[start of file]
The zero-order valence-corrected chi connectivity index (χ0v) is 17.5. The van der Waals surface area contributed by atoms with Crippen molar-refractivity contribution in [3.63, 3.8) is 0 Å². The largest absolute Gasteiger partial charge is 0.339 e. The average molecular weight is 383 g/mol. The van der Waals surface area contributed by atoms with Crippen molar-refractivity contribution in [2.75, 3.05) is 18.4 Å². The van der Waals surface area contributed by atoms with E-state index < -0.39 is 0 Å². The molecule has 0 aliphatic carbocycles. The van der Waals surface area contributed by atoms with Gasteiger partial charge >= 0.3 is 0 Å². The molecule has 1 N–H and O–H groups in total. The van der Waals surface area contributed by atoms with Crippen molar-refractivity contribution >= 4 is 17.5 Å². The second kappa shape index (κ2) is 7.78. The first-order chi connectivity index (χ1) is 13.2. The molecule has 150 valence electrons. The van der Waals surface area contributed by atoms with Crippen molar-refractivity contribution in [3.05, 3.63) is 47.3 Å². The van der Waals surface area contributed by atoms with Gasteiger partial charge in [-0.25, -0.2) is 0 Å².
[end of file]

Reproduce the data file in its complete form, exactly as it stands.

The zero-order valence-corrected chi connectivity index (χ0v) is 17.5. The van der Waals surface area contributed by atoms with Crippen molar-refractivity contribution in [3.63, 3.8) is 0 Å². The largest absolute Gasteiger partial charge is 0.339 e. The average molecular weight is 383 g/mol. The van der Waals surface area contributed by atoms with Crippen molar-refractivity contribution in [2.75, 3.05) is 18.4 Å². The van der Waals surface area contributed by atoms with E-state index < -0.39 is 0 Å². The molecule has 0 aliphatic carbocycles. The van der Waals surface area contributed by atoms with Gasteiger partial charge >= 0.3 is 0 Å². The molecule has 1 N–H and O–H groups in total. The van der Waals surface area contributed by atoms with Crippen molar-refractivity contribution >= 4 is 17.5 Å². The second kappa shape index (κ2) is 7.78. The first-order chi connectivity index (χ1) is 13.2. The molecule has 150 valence electrons. The van der Waals surface area contributed by atoms with Crippen molar-refractivity contribution in [3.05, 3.63) is 47.3 Å². The van der Waals surface area contributed by atoms with Gasteiger partial charge in [-0.25, -0.2) is 0 Å².